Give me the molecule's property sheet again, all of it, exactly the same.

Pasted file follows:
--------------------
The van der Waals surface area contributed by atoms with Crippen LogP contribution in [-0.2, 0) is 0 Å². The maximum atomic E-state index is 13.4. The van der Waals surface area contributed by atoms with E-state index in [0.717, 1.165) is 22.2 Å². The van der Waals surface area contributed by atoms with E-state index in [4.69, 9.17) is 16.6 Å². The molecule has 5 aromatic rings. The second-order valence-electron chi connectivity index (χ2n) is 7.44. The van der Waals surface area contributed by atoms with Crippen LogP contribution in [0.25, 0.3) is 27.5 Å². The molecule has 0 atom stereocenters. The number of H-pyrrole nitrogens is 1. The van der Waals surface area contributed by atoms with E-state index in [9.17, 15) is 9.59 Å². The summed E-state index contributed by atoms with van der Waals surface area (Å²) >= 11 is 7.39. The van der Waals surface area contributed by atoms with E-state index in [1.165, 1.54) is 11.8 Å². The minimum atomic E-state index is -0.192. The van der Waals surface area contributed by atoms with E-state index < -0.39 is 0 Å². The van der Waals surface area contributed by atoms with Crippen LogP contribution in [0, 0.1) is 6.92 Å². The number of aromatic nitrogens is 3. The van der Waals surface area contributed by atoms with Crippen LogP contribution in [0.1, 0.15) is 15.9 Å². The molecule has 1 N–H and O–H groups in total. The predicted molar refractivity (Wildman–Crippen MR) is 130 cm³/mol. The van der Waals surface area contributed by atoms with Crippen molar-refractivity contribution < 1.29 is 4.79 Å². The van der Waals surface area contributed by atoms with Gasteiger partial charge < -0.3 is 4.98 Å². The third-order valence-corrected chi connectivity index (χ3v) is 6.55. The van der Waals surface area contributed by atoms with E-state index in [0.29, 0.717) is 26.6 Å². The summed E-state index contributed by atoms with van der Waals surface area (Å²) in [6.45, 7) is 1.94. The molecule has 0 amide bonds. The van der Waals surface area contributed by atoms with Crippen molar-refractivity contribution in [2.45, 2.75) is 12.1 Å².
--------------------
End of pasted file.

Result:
The van der Waals surface area contributed by atoms with Crippen LogP contribution in [-0.2, 0) is 0 Å². The maximum atomic E-state index is 13.4. The van der Waals surface area contributed by atoms with E-state index in [0.717, 1.165) is 22.2 Å². The van der Waals surface area contributed by atoms with E-state index in [4.69, 9.17) is 16.6 Å². The molecule has 5 aromatic rings. The second-order valence-electron chi connectivity index (χ2n) is 7.44. The van der Waals surface area contributed by atoms with Crippen LogP contribution in [0.25, 0.3) is 27.5 Å². The molecule has 0 atom stereocenters. The number of H-pyrrole nitrogens is 1. The van der Waals surface area contributed by atoms with E-state index in [9.17, 15) is 9.59 Å². The summed E-state index contributed by atoms with van der Waals surface area (Å²) >= 11 is 7.39. The van der Waals surface area contributed by atoms with E-state index in [1.165, 1.54) is 11.8 Å². The minimum atomic E-state index is -0.192. The van der Waals surface area contributed by atoms with E-state index < -0.39 is 0 Å². The van der Waals surface area contributed by atoms with Crippen LogP contribution in [0, 0.1) is 6.92 Å². The number of aromatic nitrogens is 3. The van der Waals surface area contributed by atoms with Crippen LogP contribution in [0.1, 0.15) is 15.9 Å². The molecule has 1 N–H and O–H groups in total. The predicted molar refractivity (Wildman–Crippen MR) is 130 cm³/mol. The van der Waals surface area contributed by atoms with Crippen molar-refractivity contribution < 1.29 is 4.79 Å². The van der Waals surface area contributed by atoms with Gasteiger partial charge < -0.3 is 4.98 Å². The third-order valence-corrected chi connectivity index (χ3v) is 6.55. The van der Waals surface area contributed by atoms with E-state index in [0.29, 0.717) is 26.6 Å². The summed E-state index contributed by atoms with van der Waals surface area (Å²) in [6.45, 7) is 1.94. The molecule has 0 amide bonds. The van der Waals surface area contributed by atoms with Crippen molar-refractivity contribution in [2.45, 2.75) is 12.1 Å².